We could, and should, continue at length, but the point is this: “Choice” does not happen in a vacuum. Deeply entrenched and tangibly experienced discriminations on the basis of race, gender, and sexual orientation, as well as less acknowledged but very present discriminations in areas including ability and gender identity, mean that not everyone has a “choice” to control whether and when to parent. Abortion funding restrictions deprive many women, especially low-income women, young women, and women of color, of the practical means to choose an abortion. What’s more, ending reproductive oppression is much larger than expanding access to abortion and family planning. It must include all of these things as well as support for parenting, adoption, breastfeeding, pregnancy, sexual health, and tackling those interlocking oppressions staining the human experience.
What I am saying is not new, nor was it developed by me. An explicitly reproductive justice-oriented framework was developed by women of color leaders such as SisterSong co-founder Loretta Ross with the intent of addressing lived experiences and needs not adequately addressed by an emphasis on “choice.” As explained in a piece on Rewire authored by Ross, Marlene G. Fried, Rickie Solinger, Toni M. Bond Leonard, and Jessica Danforth, “Locating women’s autonomy and self-determination in human rights rather than individual rights and privacy gives a more inclusive and realistic account of both autonomy and what is required to ensure that all women have it.”
Women are not the same or even fundamentally similar, and it’s a dead end to advocate for them as if they were. In the specific instance of confronting an unplanned or otherwise unsustainable pregnancy, a woman with white privilege, a credit card, and a New York City area code does not have the same options as a woman of color living in the South without the same access to financial and other resources. “Choice” does not mean the same thing for all women. It’s not just about ending a pregnancy: It’s also about continuing a pregnancy. For many women, a reproductive justice movement answers the need for a comprehensive focus that values improving a person’s ability to raise healthy children in safe communities as equally important to improving access to abortion, family planning, and health care more broadly.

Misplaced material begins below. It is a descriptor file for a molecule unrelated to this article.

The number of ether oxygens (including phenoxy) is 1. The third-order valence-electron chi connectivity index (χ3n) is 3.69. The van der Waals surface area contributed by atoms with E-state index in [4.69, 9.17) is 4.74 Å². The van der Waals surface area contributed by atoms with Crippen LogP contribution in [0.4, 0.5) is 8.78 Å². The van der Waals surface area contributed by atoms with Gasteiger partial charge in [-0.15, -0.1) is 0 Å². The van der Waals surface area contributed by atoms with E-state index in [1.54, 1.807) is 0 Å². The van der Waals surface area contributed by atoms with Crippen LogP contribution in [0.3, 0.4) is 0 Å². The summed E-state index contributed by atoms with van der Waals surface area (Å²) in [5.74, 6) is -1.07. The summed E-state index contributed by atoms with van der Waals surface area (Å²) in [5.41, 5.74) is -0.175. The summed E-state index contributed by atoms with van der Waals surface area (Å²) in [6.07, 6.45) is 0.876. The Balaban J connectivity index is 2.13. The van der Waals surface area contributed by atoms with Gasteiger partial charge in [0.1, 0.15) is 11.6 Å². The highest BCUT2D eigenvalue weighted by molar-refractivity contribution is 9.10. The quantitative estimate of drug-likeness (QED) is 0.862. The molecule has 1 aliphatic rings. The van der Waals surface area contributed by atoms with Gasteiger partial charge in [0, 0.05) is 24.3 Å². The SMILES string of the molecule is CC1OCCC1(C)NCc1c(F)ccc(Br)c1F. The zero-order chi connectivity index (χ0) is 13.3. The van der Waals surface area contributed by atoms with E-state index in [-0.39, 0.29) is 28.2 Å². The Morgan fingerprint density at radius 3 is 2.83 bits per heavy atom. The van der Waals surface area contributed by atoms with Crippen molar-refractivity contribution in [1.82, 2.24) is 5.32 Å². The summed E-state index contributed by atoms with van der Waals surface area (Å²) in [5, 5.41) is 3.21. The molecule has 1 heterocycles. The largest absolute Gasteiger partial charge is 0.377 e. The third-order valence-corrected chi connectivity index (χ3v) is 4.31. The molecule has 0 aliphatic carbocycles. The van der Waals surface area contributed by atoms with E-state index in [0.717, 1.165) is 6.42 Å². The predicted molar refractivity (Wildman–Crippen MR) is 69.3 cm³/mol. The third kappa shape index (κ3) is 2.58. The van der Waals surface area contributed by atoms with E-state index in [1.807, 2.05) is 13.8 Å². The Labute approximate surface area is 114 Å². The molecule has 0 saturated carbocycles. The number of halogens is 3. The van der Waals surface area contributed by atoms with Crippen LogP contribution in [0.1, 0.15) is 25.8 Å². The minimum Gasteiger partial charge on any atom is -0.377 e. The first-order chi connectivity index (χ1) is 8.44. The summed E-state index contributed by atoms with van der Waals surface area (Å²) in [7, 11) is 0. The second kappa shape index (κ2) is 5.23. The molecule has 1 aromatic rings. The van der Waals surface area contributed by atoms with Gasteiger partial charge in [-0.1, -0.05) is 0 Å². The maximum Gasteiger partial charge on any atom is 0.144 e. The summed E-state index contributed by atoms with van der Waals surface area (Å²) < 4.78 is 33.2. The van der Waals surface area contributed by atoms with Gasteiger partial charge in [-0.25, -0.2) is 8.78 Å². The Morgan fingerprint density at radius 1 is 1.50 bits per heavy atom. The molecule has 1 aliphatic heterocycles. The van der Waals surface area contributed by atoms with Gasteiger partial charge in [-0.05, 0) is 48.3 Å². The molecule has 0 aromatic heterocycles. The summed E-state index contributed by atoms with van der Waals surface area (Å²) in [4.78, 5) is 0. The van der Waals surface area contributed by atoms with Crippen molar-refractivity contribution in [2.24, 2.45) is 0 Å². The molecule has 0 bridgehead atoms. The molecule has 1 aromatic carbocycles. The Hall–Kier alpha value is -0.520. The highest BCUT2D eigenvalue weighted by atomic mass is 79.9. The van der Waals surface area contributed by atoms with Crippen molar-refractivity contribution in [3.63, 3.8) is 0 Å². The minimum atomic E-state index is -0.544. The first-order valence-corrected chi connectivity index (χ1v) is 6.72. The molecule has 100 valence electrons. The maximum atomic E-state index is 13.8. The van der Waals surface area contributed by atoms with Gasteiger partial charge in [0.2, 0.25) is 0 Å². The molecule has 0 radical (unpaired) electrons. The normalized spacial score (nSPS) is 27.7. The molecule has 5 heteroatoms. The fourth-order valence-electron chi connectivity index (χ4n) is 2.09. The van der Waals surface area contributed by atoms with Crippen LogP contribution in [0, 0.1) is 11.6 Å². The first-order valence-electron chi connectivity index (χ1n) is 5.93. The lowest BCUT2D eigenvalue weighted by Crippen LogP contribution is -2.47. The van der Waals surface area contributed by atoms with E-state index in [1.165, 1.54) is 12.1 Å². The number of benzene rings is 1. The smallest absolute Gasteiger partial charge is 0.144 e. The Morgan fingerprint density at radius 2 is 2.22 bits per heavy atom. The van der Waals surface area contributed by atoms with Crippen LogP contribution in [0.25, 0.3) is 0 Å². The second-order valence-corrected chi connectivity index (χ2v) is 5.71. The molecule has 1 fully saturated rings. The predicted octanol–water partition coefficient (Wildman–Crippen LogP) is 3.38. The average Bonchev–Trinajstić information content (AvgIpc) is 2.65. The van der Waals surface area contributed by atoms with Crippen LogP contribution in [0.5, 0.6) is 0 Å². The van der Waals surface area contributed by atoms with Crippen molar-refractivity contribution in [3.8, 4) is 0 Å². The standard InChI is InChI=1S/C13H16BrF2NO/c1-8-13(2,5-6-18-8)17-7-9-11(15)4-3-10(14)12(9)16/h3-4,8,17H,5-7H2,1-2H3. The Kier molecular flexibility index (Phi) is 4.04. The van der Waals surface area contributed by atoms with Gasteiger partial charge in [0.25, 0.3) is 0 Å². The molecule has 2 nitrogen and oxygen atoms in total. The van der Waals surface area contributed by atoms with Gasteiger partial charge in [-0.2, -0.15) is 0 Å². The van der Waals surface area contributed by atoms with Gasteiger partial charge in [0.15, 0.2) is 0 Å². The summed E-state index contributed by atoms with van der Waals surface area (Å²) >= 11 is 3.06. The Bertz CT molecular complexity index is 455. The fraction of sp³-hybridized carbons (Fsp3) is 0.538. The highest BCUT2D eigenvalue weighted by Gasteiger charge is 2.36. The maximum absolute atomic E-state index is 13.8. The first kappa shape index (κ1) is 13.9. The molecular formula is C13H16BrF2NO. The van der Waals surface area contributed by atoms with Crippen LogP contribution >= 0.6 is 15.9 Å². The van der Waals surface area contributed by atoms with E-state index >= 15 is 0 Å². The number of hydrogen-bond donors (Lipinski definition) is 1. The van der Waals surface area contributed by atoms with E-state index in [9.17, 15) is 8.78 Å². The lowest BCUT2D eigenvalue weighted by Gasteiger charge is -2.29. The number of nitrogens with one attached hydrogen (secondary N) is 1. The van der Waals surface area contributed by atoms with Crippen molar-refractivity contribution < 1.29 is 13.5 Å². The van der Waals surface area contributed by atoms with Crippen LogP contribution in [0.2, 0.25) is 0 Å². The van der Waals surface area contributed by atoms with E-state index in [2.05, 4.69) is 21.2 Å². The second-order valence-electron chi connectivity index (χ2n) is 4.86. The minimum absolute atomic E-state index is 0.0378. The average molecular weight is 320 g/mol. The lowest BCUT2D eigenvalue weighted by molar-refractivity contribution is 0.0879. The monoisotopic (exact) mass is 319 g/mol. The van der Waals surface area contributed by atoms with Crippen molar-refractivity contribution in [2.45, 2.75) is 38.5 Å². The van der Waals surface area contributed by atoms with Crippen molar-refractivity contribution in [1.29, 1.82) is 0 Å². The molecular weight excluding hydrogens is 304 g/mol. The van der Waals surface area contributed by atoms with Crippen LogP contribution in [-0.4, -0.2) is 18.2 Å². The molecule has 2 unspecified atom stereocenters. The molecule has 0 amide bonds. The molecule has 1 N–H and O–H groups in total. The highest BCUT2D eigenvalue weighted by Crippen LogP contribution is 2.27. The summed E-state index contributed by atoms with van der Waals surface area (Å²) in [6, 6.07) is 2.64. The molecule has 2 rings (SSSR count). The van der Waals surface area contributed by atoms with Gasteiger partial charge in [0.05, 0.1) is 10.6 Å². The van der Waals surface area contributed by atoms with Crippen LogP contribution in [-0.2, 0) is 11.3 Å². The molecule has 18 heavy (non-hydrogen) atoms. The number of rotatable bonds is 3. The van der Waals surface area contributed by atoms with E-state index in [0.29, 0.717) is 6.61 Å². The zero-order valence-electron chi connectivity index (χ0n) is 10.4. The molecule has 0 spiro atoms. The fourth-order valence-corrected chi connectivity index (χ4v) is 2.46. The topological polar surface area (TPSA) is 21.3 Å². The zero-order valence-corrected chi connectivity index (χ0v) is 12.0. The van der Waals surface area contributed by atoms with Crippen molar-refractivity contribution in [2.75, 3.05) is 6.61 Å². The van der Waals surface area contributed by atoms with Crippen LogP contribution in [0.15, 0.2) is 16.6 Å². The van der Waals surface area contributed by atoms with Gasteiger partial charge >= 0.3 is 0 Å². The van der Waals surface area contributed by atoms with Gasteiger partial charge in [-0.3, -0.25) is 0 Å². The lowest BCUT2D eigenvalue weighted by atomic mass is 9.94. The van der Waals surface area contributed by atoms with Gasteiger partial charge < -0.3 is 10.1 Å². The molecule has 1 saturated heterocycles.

While respecting the importance of acknowledging the individual circumstances faced by women in light of the interlocking oppressions they may or may not experience is critical, a reproductive justice approach is not the same as dropping the word choice and placing emphasis on the personal, as done by Planned Parenthood. Reproductive justice is not a plea for empathy for what individual women may be going through, but rather an approach that involves acknowledging and dismantling exclusions, hierarchies, and stigmas that perpetuate discrimination and inequitable outcomes for people, their families, and their communities. In other words, reproductive justice is radical.
In her email to Rewire, Johnson made it clear that the new name URGE fits within the broader reproductive justice work the organization had already been pursuing on campus: